London Olympics swag: The most expensive and oddest items for sale (PHOTOS)

Greg Wyshynski

LONDON — Maybe you need a figure of Tomi performing as a U.S. gymnast. Maybe you don't. The point is that at the London Olympics, everything you could think of has been officially licensed and made available for purchase -- even a Garden Gnome on a pommel horse.

The main Olympics gift shop is located on the top floor of the John Lewis department store at the Westfield Shopping Centre near the Olympic Village. There's also gear available at each venue, some of it specific to the individual sports.

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Fourth-Place Medal was able to also check out the gear store at the USA House, the venue where Olympians and their families chill out during down time. Public access is limited.

(Alas, Nike wouldn't allow us to photograph its items in the store, including those gray $450 jackets that athletes are wearing on the podium.)

Coming up, some of the coolest and most expensive London Olympics swag available at the Games. If you ever wanted stainless steel playing cards, look no further.

And here … we … go.

The stainless steel playing cards set for the London Games, retailing for an astounding 650 pounds, or $19.49 (US) per card.

They look great, no question. So how exactly do you shuffle these? (And forget stuffing your sleeves with aces ...)

The London 2012 Olympic Teddy Bear is made in the U.K., is a limited edition and will set you back 79.95 pounds ($124.33 US). Don't mention it sorta looks like an albino koala, or face the wrath of Aussie-bashing Brits.

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A glorious sterling silver tea set that celebrates the XXX Olympiad, for the tidy sum of 200 pounds ($311 US).

The perfect gift for your Anglophile friend that likes to serve tea like she's from York rather than New Yawk, and is daft enough to believe it tastes better when served from an officially licensed pot.

These bad-mamajamma Oakleys are available at the USA House store and have interchangeable lenses, retailing for $240.

I asked the lady working the Oakley area what the coolest thing in the USA House swag store was; she said "these are." I said that's just because anyone who wears sunglasses looks cool. She didn't disagree.

There are several pieces of original artwork at the official store of varying degrees of quality.

I'm partial to Athletics "Glory" by Nicola Green, a screen print on fluorescent Perspex that runs 495 pounds ($770 US), mostly for the way it depicts the "YEAH, WHAT'S UP, I JUST WON GOLD [EXPLETIVE]!" you see so often in track  events.

(Reflection of moron taking the photo not included.)

The official London Olympics Team GB Heart Bracelet, retailing for the tidy sum of 165 pounds ($257 US). Inside the locket: a tiny photo of Tom Daley's abs.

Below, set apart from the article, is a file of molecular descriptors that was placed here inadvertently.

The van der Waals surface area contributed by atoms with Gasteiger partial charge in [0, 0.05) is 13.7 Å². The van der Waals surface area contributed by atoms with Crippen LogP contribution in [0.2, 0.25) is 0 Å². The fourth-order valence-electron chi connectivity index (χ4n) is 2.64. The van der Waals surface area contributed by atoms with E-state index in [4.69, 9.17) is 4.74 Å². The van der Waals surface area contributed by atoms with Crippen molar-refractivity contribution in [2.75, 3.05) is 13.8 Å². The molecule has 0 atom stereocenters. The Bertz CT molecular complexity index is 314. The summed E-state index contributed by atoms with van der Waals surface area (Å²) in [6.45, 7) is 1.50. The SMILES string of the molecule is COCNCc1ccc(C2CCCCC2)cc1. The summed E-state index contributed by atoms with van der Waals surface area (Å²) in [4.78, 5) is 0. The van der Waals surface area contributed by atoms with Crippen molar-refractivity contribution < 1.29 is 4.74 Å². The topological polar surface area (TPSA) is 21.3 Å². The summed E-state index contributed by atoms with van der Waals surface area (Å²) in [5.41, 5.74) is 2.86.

From the Ralph Lauren USA Olympic collection, this women's blazer ensemble costs $598; but really, who can put a price on looking like a clerk from a boutique hotel in Kentucky?

My goodness, what a ballyhoo! You'll be the talk of the town and the bee's knees in this $295 (!) hat that celebrates how jake the American Olympians are. Whoopee! Skiddoo! Other old-timey words!

The official London 2012 deckchair for 55 pounds ($85 US). We can only assume this was a reaction to the local media predicting that the Games would be a disaster of Titanic proportions.

Here is Wenlock, one of the Olympics' mascots, dressed as a Beefeater.

The doll costs 12.99 ($20 US); the hours of imagining Kang and Kodos from "The Simpson's" were victorious in taking over Buckingham Palace are priceless. ("One might say we have a … taste for royalty. MWAH-HA-HA-HAHAHAHAHA!")

Charles Fazzino is a 3-D artist that's done pieces for previous Olympics in Athens and Beijing.

This hand-cut work detailing London and the Olympics has a limited number of pieces available at USA House for $4,995 — the most expensive item at USA House. There are smaller pieces and prints available as well.

As most of us know, the Olympic gold medals are in fact filled with delicious chocolate, like gelt at Hanukkah. (Hence the tradition of biting the medal after victory.)

Considering these only cost 1.50 pounds ($2.33 US), we can only assume the ones given to champion athletes are of a very high Belgian quality, while these are of a week-old Easter candy quality.

My greatest hope for this Trivial Pursuit: London Olympics Edition (4 pounds; $6 US) was that it was the Grays Sports Almanac (think "Back To The Future 2") of the Summer Games — questions about events that hadn't happened yet, answers with spoilers from the future!

Alas, it was probably just a bunch of queries about how many old apartments they leveled to build the Olympic Park.

The Ryan Lochte Fathead for $50 at USA House — so you can wake up every morning, look at your wall and wonder if you'll ever be half as good as your co-worker.

And finally, the most expensive piece available at the official Olympic gift store:

The 2012 Olympics "countdown coin" at the official. It's created by The Royal Mint and it's 22-carat gold. It's also 2,880 pounds, aka $4,482.

For a coin. That, like you can't even use for a down payment on a car. Wow.

Here are some other bits of Olympic swag we found during our travels in the gift shops — including some from Russia House.

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